Porcupine Sign

Two inches of snow is enough for even the casual observer to be able to find signs of wildlife in the forest.  This hollow tree occasionally serves as a den for a female porcupine in which she rests during the day before heading out at night to feed on nearby hemlock leaves and buds. Porcupines make no effort to leave their den when they urinate or defecate, so eventually it builds up on the floor of the den and spills out onto the ground. You can see porcupine scat sprinkled over the snow (having fallen from the den entrance above) and if you look closely you’ll see several icicles near the lighter patch of wood on the tree trunk.  One whiff confirmed that they were none other than frozen porcupine urine.


Wild Turkey Scat

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In the spirit of Thanksgiving, I thought I would express my amazement at the fact that by looking at the shape of wild turkey scat, you can often  tell whether it was deposited by a female or a male turkey, due to the different shapes of their intestinal tracts.  Hen turkey scat is often a round plop, whereas tom turkey scat  tends to look like the letter “J”, or is in a straight line. Happy Thanksgiving to all!

 


Black Bear Late Summer Scat

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This is the time of year when it’s most interesting to inspect the contents of  black bear scat (those of you who find this kind of activity agreeable), as it can vary so much. In the late summer and fall I have found  bear scat that consisted of predominantly  apples, or grape skins, blackberry seeds or chokecherry seeds.  (Unfortunately for the bird feeder  who hangs up their feeder early in the spring, and takes it down late in the fall, sunflower seeds are often a major part of bear scat at those times of year.)  Often bear scat contains the remains of one predominant fruit, not a mixture.  Orange-colored digested apple, chokecherry seeds and blackberry seeds are discernible in the photographs.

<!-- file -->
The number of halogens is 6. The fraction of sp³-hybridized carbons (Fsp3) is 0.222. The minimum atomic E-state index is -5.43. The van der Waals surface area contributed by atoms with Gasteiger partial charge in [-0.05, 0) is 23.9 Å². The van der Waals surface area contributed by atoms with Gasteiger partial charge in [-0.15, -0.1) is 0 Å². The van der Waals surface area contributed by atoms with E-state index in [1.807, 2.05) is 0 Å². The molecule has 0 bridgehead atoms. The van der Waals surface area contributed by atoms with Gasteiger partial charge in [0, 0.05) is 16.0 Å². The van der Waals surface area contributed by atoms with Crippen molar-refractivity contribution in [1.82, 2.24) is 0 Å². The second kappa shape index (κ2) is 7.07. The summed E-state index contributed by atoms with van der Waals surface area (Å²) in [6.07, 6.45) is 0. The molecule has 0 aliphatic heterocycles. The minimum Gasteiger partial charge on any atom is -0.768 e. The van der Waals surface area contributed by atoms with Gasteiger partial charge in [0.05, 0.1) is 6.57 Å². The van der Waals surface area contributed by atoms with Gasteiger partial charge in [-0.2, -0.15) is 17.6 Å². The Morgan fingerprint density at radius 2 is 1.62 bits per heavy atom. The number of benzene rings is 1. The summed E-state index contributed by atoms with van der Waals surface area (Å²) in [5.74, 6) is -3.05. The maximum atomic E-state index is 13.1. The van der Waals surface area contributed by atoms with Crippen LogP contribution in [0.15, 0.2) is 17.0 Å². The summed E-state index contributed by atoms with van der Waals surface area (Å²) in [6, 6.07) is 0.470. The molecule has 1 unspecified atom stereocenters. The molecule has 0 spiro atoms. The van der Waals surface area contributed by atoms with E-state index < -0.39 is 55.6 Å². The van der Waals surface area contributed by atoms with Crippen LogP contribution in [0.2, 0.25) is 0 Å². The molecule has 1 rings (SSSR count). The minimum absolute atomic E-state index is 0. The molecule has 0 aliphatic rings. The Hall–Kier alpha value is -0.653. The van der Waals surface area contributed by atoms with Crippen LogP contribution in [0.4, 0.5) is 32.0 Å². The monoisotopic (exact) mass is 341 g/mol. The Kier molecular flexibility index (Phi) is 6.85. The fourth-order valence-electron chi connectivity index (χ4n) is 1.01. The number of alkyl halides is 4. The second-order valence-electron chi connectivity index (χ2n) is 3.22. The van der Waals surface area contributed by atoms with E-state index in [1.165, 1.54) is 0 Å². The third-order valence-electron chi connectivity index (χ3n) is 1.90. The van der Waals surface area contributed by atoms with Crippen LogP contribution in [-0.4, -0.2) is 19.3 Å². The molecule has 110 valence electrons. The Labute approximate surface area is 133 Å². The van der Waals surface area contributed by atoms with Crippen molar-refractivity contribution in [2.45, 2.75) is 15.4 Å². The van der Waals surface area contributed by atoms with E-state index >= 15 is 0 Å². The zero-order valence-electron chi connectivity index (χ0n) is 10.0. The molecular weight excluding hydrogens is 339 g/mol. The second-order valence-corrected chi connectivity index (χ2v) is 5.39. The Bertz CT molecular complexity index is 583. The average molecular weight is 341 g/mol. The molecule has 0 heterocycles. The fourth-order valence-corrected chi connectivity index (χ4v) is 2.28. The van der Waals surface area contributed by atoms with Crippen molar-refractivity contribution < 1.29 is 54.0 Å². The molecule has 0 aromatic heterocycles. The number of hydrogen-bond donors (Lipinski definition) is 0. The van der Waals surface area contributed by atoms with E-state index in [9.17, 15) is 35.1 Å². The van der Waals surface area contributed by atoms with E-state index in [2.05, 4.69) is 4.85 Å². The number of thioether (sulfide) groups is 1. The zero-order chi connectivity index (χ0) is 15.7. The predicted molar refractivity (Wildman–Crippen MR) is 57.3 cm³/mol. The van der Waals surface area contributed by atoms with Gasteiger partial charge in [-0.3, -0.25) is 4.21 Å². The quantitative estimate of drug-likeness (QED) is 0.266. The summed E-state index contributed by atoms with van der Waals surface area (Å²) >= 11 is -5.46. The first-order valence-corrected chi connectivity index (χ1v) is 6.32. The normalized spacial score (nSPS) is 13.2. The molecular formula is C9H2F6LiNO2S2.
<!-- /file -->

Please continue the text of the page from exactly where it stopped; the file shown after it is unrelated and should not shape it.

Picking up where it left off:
Moose Scat

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The form of moose scat, as well as that of most members of the deer family, is highly dependent upon the type of food that they eat, and the amount of moisture and fiber in it.   In the summer, when their diet includes eat succulent green leaves and semiaquatic and aquatic vegetation, as well as twigs and bark of deciduous trees,  their scat ranges from pellets clumped together to plops (see photograph) or paddies.  In the winter, when their diet of mostly conifer twigs and bark is quite fibrous, they produce individual pellets.

 


Raccoon Latrine

Raccoons often create large communal latrines along the paths that they frequent. Likely spots to look for them include the base of good-sized conifers, especially those near water, as well as on top of stone walls, rotting logs or under rock outcroppings.  Often latrines are located near denning or resting sites.  The pictured latrine was located on a path between two bodies of water, and was totally hidden by tall grasses.  Raccoon scat can carry the parasitic roundworm Baylisascaris procyonis, which can be fatal in humans, so it’s best not to handle their scat.